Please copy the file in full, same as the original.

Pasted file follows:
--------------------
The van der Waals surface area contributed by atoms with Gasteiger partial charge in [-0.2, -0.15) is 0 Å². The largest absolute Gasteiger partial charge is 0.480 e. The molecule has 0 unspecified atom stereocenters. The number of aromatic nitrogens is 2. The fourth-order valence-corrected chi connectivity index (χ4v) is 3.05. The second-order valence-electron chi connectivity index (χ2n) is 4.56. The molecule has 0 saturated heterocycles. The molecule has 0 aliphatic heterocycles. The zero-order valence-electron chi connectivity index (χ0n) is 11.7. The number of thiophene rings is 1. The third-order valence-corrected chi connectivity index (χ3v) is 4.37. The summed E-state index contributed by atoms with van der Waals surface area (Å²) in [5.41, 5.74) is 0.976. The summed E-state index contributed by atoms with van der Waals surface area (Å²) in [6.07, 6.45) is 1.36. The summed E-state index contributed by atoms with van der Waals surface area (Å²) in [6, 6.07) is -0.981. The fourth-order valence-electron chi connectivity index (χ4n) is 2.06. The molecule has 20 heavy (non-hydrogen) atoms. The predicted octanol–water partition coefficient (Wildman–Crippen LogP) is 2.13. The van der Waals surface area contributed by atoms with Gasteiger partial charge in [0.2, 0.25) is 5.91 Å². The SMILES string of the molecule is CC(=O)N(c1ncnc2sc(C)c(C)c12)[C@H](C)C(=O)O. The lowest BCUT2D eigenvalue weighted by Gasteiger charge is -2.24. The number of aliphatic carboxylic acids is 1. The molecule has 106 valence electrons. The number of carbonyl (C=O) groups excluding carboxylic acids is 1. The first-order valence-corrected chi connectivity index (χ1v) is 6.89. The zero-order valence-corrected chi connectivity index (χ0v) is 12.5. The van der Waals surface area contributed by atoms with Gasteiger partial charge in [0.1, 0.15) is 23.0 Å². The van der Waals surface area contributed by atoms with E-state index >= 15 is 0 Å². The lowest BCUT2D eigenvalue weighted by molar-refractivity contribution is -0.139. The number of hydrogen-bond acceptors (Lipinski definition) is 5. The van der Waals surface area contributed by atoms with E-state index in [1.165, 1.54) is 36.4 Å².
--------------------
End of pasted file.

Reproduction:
The van der Waals surface area contributed by atoms with Gasteiger partial charge in [-0.2, -0.15) is 0 Å². The largest absolute Gasteiger partial charge is 0.480 e. The molecule has 0 unspecified atom stereocenters. The number of aromatic nitrogens is 2. The fourth-order valence-corrected chi connectivity index (χ4v) is 3.05. The second-order valence-electron chi connectivity index (χ2n) is 4.56. The molecule has 0 saturated heterocycles. The molecule has 0 aliphatic heterocycles. The zero-order valence-electron chi connectivity index (χ0n) is 11.7. The number of thiophene rings is 1. The third-order valence-corrected chi connectivity index (χ3v) is 4.37. The summed E-state index contributed by atoms with van der Waals surface area (Å²) in [5.41, 5.74) is 0.976. The summed E-state index contributed by atoms with van der Waals surface area (Å²) in [6.07, 6.45) is 1.36. The summed E-state index contributed by atoms with van der Waals surface area (Å²) in [6, 6.07) is -0.981. The fourth-order valence-electron chi connectivity index (χ4n) is 2.06. The molecule has 20 heavy (non-hydrogen) atoms. The predicted octanol–water partition coefficient (Wildman–Crippen LogP) is 2.13. The van der Waals surface area contributed by atoms with Gasteiger partial charge in [0.2, 0.25) is 5.91 Å². The SMILES string of the molecule is CC(=O)N(c1ncnc2sc(C)c(C)c12)[C@H](C)C(=O)O. The lowest BCUT2D eigenvalue weighted by Gasteiger charge is -2.24. The number of aliphatic carboxylic acids is 1. The molecule has 106 valence electrons. The number of carbonyl (C=O) groups excluding carboxylic acids is 1. The first-order valence-corrected chi connectivity index (χ1v) is 6.89. The zero-order valence-corrected chi connectivity index (χ0v) is 12.5. The van der Waals surface area contributed by atoms with Gasteiger partial charge in [0.1, 0.15) is 23.0 Å². The van der Waals surface area contributed by atoms with E-state index >= 15 is 0 Å². The lowest BCUT2D eigenvalue weighted by molar-refractivity contribution is -0.139. The number of hydrogen-bond acceptors (Lipinski definition) is 5. The van der Waals surface area contributed by atoms with E-state index in [1.165, 1.54) is 36.4 Å².